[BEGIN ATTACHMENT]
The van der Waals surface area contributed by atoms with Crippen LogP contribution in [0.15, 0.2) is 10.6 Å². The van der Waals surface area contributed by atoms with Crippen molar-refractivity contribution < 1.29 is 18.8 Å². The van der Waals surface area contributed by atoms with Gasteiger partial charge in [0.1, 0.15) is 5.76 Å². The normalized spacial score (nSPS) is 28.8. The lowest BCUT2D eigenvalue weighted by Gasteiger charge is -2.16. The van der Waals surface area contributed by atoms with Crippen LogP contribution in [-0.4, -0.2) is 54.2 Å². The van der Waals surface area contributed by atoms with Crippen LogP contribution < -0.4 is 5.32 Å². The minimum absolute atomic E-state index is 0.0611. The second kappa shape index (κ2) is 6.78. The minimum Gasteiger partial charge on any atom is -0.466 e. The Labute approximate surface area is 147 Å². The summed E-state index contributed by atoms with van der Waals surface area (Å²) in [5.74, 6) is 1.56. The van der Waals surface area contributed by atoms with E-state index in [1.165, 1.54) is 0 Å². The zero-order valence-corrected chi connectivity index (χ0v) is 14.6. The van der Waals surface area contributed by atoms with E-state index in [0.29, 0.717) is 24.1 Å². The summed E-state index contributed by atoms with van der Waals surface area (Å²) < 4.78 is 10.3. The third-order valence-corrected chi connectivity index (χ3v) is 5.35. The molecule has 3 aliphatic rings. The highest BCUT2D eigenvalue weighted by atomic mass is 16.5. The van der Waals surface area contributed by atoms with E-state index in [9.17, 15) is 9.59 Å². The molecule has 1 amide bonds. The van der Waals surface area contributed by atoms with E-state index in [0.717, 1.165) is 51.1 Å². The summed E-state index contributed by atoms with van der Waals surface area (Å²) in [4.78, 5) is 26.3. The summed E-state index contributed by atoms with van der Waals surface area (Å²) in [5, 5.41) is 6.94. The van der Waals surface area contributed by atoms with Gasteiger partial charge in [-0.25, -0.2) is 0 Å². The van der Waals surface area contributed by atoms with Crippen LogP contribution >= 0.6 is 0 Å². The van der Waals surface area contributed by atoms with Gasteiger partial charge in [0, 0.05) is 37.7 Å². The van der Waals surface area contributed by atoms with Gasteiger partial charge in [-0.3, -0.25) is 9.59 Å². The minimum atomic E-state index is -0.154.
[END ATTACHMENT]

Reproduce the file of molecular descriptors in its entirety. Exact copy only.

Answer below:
The van der Waals surface area contributed by atoms with Crippen LogP contribution in [0.15, 0.2) is 10.6 Å². The van der Waals surface area contributed by atoms with Crippen molar-refractivity contribution < 1.29 is 18.8 Å². The van der Waals surface area contributed by atoms with Gasteiger partial charge in [0.1, 0.15) is 5.76 Å². The normalized spacial score (nSPS) is 28.8. The lowest BCUT2D eigenvalue weighted by Gasteiger charge is -2.16. The van der Waals surface area contributed by atoms with Crippen LogP contribution in [-0.4, -0.2) is 54.2 Å². The van der Waals surface area contributed by atoms with Crippen LogP contribution < -0.4 is 5.32 Å². The minimum absolute atomic E-state index is 0.0611. The second kappa shape index (κ2) is 6.78. The minimum Gasteiger partial charge on any atom is -0.466 e. The Labute approximate surface area is 147 Å². The summed E-state index contributed by atoms with van der Waals surface area (Å²) in [5.74, 6) is 1.56. The van der Waals surface area contributed by atoms with E-state index in [1.165, 1.54) is 0 Å². The zero-order valence-corrected chi connectivity index (χ0v) is 14.6. The van der Waals surface area contributed by atoms with E-state index in [0.29, 0.717) is 24.1 Å². The summed E-state index contributed by atoms with van der Waals surface area (Å²) < 4.78 is 10.3. The third-order valence-corrected chi connectivity index (χ3v) is 5.35. The molecule has 3 aliphatic rings. The highest BCUT2D eigenvalue weighted by atomic mass is 16.5. The van der Waals surface area contributed by atoms with E-state index in [9.17, 15) is 9.59 Å². The molecule has 1 amide bonds. The van der Waals surface area contributed by atoms with E-state index in [0.717, 1.165) is 51.1 Å². The summed E-state index contributed by atoms with van der Waals surface area (Å²) in [4.78, 5) is 26.3. The summed E-state index contributed by atoms with van der Waals surface area (Å²) in [5, 5.41) is 6.94. The van der Waals surface area contributed by atoms with Gasteiger partial charge in [-0.25, -0.2) is 0 Å². The van der Waals surface area contributed by atoms with Crippen LogP contribution >= 0.6 is 0 Å². The van der Waals surface area contributed by atoms with Gasteiger partial charge in [0, 0.05) is 37.7 Å². The van der Waals surface area contributed by atoms with Gasteiger partial charge in [-0.3, -0.25) is 9.59 Å². The minimum atomic E-state index is -0.154.